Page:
Mac S. Hammond was a poet, a professor emeritus of English, and the director of the graduate program in creative writing at the university of New York at Buffalo.
The author of four volumes of poetry, The Horse Opera and Other Poems (1966); Cold Turkey (1969); Six Dutch Hearts (1978), and Mappamundi, New and Selected Poems (1989), Hammond also wrote for magazines such as The Paris Review, and Poetry and Choice. He was invited to the White House in 1980 by President Jimmy Carter for a program honoring 200 American poets.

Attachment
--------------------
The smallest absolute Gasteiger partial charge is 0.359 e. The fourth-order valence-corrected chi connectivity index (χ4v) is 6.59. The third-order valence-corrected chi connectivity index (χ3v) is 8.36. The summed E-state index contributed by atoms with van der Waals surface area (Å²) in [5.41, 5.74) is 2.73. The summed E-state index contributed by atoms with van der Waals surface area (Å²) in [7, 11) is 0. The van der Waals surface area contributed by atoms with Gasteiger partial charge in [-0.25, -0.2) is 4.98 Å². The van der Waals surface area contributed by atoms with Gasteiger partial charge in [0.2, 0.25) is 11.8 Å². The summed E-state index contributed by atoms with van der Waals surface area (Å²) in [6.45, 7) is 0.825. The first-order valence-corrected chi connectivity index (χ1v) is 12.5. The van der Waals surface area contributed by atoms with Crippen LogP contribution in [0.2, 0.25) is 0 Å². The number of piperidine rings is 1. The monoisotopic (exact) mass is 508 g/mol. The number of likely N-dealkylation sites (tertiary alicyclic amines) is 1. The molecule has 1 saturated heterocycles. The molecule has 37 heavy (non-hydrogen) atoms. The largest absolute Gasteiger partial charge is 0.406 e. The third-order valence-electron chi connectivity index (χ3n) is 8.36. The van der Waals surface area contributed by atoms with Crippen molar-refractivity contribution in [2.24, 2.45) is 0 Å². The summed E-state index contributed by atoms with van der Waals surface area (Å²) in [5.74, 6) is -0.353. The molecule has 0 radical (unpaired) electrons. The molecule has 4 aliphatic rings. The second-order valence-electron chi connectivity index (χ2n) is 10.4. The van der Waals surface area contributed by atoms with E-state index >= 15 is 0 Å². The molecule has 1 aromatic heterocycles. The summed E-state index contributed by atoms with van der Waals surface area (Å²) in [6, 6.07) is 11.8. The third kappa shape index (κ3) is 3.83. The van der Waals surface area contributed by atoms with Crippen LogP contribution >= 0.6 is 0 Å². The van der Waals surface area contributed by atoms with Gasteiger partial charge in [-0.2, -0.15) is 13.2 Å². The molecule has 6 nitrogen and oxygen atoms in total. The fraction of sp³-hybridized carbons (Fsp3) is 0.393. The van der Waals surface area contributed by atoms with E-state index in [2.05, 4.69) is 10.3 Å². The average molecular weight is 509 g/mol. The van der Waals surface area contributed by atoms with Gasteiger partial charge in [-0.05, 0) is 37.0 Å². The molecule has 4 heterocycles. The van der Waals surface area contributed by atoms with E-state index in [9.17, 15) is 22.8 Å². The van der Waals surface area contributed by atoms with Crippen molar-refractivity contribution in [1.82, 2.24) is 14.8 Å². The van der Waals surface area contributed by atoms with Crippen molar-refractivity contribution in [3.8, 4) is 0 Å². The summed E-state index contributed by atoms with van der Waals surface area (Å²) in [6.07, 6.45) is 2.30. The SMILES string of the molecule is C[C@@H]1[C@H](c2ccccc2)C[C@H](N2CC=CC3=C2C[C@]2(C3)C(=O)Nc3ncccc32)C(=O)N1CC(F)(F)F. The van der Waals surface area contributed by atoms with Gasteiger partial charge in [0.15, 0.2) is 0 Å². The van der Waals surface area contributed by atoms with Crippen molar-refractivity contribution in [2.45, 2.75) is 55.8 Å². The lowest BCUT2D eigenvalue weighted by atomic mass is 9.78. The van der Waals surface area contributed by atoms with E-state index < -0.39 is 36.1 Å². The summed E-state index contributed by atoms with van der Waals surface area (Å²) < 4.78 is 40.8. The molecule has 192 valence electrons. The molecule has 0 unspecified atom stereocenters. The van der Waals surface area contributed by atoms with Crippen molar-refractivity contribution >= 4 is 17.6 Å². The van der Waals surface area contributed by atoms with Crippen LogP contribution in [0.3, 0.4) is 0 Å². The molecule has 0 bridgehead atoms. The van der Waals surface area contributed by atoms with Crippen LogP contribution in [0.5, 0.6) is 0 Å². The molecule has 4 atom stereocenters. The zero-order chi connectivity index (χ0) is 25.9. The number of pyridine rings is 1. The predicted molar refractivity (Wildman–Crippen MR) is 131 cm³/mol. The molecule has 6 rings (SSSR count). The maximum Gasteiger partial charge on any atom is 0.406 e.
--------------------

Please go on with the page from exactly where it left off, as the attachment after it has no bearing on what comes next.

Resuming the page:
Hammond made audio and video recordings, including The Holidays in 1968, a a three-track tape comprising a selection of poems for simultaneous voices. He combined video art and poetry in videos that were shown in Buffalo, Chicago and San Fransciso. He was cofounder of the Nickel City Poetry-Video Association, and president of Squeaky Wheel, a non-profit organisation devoted to the video arts.
Carl Dennis -his colleague and fellow poet- described Hammond's poetry as "a mixture of romantic hoping and very down-to-earth concreteness...He was very much his own man. He wasn't part of any school."